The plight of Iraq’s Christian community—as followers of the Prince of Peace flee from the country they have lived in since ancient times, their homes and churches burned, their children kidnapped and raped, their priests murdered—has elicited barely any reaction from either the White House or the Muslim government it supports.  The destruction of the world’s oldest Christian community, something Chronicles had foreseen even before the invasion of Iraq, has continued apace since the overthrow of Saddam Hussein’s relatively tolerant secular regime, with the murder of a Catholic priest and three deacons on June 3 the latest depressing chapter in the story of a militant Islam unleashed by the war.

Patriarch Emmanuel III Delly of the Chaldean Catholic Church condemned the latest murders as

a most horrible act against God, against humanity, against their own brothers who are peace loving citizens, as well as men of religion who always offered their prayers to God the Almighty for security and stability in Iraq.

According to media reports, a car carrying the men, as well as the wife of one of the deacons, was stopped by Muslim gunmen on the streets of Mosul.  The woman was ordered out of the car, then the gunmen shot the priest and his companions repeatedly.  The car was booby-trapped, and the bodies could not be removed until security forces defused the explosives later that evening.  The priest had just left the church where he had celebrated Sunday Mass.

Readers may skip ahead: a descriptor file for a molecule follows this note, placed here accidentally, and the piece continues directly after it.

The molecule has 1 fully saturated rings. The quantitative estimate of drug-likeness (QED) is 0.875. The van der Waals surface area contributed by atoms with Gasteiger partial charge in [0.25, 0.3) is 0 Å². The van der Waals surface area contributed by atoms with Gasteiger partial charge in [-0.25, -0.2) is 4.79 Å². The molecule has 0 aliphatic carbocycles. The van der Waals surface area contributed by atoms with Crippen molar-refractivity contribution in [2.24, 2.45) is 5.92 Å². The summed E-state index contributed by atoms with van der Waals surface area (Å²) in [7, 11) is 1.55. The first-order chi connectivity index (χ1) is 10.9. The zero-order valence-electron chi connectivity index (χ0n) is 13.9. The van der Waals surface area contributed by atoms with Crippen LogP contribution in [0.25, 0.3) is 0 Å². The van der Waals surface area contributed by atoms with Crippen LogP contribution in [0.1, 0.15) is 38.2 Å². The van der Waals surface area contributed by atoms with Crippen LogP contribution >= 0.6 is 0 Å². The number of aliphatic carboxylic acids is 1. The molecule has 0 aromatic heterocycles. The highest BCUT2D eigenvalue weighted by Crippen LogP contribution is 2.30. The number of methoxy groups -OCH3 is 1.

The Chaldean Church’s bishops issued a statement to ask

the Lord to grant mercy to the souls of these martyrs, and extend their deepest sympathies to the families of the deceased . . . that they may be given the necessary strength to face such an arduous situation.

The bishops asked “Iraqi leaders and international organizations to intervene to put a concrete end to these criminal acts.”

This was not the first appeal for aid by Christian leaders.  In May, Patriarch Mar Dinka IV of the Assyrian Church of the East and Patriarch Emmanuel issued a joint statement, a plea for help in which they stated that Christians have faced “blackmail, kidnapping and displacement.”

Pope Benedict XVI condemned the killings as well—and brought up the plight of Iraq’s Christians at a private Vatican meeting with President George W. Bush.  Nevertheless, the White House’s previous silence and inaction indicates that the pontiff likely experienced the arrogance, willful ignorance, and empty promises we have grown used to from “The Decider.”

Meanwhile, the reality-based community can treat itself to a host of news reports on the activities of Iraq’s jihadis in May and June.  For example, a Christian couple working at the U.S. embassy was reported kidnapped: Both the husband and the wife were eventually murdered.  A Sunni group calling itself the Islamic State in Iraq claimed credit for the martyrdoms: “God’s ruling has been implemented against two of the most prominent agents and spies of the worshippers of the cross . . . The swords of the security personnel of the Islamic State in Iraq” are, according to the statement, “slitting the throats of crusaders and their aides and lackeys.”